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Goodyear’s Eagle F1 Supersport tyre is so racy, it’s almost illegal
WANT to make your car dance like a Porsche? One easy way is to borrow its shoes. That's the main idea behind the new Eagle F1 Supersport tyre range from Goodyear, the world's third largest tyre company by revenue.
The American tyre giant will launch the Supersport family here in the third quarter of this year, giving it a new entry in what the tyre industry calls the "ultra high performance" (UHP) category. The new product is meant to tempt drivers from established tyres made by Bridgestone, Michelin and Pirelli.
Goodyear hasn't set prices for its Supersport range, but UHP tyres typically cost more than S$400 apiece here - more than four times as much as regular tyres.
But these are hardly regular tyres for regular cars. The company says its experience in motor racing has given it the know-how to make fitting a set of Eagle F1 Supersports one quick way to improve a high performance car's laptimes.
"We've made use of knowledge and experience gained from racing in NASCAR, the World Endurance Championship and touring cars," says Jenner Powell, Goodyear's Asia-Pacific product director. "The features you'll find in the Supersport series are really features you'll find in our race tyres, although modified for the street."
Tyres used in racing are sticky, which helps cars grip the tarmac well, but they would be useless on the road. They have to warm up to an optimal temperature, have only a few hundred kilometres of useful life, and lack the grooves to drain out water on the road, which would make them useless in the rain.
With UHP tyres, engineers try to create tyres that grip well, but do so without the compromises that would make racing rubber illegal on the road.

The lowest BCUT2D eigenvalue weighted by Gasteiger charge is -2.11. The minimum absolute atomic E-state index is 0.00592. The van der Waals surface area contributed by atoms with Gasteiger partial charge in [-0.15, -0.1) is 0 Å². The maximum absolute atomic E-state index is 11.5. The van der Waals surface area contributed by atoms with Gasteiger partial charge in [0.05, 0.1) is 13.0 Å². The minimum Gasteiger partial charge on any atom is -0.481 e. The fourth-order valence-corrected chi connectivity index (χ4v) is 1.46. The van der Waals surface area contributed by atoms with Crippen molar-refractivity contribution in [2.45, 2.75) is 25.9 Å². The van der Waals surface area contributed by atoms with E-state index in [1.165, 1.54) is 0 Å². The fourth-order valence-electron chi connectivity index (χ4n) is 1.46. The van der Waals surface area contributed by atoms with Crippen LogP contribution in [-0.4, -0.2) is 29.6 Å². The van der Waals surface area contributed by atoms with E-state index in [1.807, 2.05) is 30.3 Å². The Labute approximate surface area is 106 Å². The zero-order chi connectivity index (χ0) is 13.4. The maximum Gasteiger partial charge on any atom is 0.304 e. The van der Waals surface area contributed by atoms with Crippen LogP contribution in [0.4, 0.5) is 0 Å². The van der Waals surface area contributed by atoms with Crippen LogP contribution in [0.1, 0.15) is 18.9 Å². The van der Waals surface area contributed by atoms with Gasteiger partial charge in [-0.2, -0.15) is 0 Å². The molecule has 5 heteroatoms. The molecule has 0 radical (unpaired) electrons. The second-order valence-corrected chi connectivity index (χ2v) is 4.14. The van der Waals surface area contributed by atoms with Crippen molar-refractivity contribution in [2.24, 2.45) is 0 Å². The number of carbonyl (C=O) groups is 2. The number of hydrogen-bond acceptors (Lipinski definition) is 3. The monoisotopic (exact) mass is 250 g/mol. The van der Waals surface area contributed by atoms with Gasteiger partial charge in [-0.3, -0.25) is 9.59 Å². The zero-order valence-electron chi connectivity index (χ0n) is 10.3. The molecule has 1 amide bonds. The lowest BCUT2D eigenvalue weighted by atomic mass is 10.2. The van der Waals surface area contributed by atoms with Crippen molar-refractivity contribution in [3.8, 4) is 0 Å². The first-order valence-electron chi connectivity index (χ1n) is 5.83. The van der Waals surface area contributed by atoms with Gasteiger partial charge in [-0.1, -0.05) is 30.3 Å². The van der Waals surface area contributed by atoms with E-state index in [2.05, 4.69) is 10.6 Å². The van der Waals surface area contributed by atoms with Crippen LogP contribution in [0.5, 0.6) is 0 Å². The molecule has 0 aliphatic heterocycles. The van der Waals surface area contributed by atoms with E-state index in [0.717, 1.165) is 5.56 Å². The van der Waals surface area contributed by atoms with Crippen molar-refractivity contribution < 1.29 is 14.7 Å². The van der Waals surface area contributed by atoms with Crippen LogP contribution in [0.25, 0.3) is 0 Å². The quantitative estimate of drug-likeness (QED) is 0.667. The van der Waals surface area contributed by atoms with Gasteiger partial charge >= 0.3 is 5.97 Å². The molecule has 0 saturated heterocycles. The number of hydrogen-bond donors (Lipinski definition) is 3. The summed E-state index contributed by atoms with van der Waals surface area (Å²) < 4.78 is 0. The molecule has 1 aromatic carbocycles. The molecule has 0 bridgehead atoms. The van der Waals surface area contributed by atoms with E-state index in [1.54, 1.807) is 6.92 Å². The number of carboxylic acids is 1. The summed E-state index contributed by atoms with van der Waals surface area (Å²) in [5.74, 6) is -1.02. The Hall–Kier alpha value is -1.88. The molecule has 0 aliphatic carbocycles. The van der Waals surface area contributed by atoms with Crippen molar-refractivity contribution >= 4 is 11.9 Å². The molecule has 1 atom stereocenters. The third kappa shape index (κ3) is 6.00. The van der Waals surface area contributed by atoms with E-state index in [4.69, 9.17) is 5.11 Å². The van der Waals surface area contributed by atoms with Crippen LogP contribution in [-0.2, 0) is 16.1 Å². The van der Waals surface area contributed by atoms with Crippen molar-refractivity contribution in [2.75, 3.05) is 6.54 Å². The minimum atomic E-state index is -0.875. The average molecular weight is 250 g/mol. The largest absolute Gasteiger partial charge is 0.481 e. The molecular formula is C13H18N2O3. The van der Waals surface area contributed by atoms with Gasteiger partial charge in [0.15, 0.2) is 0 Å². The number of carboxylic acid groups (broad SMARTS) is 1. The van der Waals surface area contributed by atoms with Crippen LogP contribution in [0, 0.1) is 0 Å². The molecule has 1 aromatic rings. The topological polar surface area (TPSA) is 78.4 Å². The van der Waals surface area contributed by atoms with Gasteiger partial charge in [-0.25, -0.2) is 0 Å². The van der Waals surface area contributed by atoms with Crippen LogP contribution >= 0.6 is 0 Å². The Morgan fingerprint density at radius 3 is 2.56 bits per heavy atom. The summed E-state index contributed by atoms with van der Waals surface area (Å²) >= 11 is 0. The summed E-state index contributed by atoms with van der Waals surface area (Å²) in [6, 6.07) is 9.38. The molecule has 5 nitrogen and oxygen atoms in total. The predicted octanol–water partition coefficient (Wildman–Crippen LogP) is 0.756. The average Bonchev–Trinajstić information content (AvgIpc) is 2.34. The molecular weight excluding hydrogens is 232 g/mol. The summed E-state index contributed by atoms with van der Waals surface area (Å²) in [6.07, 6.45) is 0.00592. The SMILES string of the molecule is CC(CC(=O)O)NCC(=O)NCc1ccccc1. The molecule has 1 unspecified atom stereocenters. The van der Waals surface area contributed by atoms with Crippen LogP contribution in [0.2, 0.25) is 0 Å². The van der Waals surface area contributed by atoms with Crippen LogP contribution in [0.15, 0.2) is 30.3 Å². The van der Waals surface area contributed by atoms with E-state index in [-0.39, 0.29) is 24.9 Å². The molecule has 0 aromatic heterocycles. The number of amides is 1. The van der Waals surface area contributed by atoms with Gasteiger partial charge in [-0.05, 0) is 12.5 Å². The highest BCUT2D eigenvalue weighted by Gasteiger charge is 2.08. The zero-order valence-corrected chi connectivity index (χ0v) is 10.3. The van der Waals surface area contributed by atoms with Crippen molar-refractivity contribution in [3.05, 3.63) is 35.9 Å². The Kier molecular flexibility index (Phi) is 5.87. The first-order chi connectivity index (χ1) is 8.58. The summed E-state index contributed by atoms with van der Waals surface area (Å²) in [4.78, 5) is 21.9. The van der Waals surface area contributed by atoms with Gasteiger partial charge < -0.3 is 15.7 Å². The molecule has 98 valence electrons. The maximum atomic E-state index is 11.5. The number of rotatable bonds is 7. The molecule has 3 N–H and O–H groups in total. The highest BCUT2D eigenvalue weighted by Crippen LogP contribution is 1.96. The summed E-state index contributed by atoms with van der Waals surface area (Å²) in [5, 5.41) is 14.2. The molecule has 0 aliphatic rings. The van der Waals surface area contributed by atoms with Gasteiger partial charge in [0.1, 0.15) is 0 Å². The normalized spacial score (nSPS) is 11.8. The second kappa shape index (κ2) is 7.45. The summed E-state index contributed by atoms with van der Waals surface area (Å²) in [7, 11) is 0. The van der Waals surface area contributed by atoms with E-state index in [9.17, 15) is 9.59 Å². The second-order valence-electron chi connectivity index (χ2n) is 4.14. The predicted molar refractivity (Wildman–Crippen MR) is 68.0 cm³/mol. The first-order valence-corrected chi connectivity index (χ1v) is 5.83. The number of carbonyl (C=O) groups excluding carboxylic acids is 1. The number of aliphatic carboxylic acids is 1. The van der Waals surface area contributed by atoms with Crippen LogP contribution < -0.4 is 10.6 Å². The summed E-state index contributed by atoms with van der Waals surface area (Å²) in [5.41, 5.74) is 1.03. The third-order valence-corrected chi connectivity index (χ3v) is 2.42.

Goodyear says its internal tests showed the Supersport tyre produces faster laps than direct equivalents from Michelin's Pilot Sport range, a tyre family well known by driving enthusiasts, thanks in part to the fact that many fast cars come straight from the factory fitted with them. The Supersport range actually consists of three new products. The basic Eagle F1 Supersport is aimed at drivers who enjoy the occasional fast drive, and is ideally suited to everything from hot hatches like a Volkswagen Golf GTI to everyday super cars from the likes of Porsche, Aston Martin and other high performance brands.
Next up is the Supersport R, which is aimed at driving enthusiasts who split their driving 50/50 between road and racing track, or even for those who compete in amateur motorsports events.
The headline-grabber though, is the Supersport RS, an extreme performer that features a rubber compound directly related to Goodyear's racing products, and the bare minimum of grooves to be road legal. It's the closest thing to a racing tyre that you can legally fit to your car, in other words.
To back up its claims, Goodyear invited The Business Times to a private test track in Spain, where it fitted a Ferrari 488 GTB with Eagle F1 Supersports and a more track-focused Porsche 911 GT3 RS with Supersport R rubbers, and handed us the keys.
Nothing spells confidence in tyres more than letting over-eager motoring journalists loose on the track in expensive super cars, after all.
Driven at what would be a fast pace on the road, the Supersports offered up more than enough grip for the Ferrari's performance, with a gradual loss of grip at the limit that made the 670 horsepower supercar feel approachable.
The Supersport R's capabilities on the other hand, certainly exceeded ours. Driven smoothly, the GT3 RS gripped the track heroically, even at full power out of tight corners. The tyre's limits were far in excess of our bravery.
As for the range-topping Supersport RS, Goodyear rather sensibly declined to let journalists try it for themselves, but pointed out that Porsche has approved the new tyre for its 911 GT3 and 911 GT2 RS models - two of its very fastest cars. Goodyear may be used to winning on the track, but clinching approval from Porsche is one victory that bodes well for its new tyres.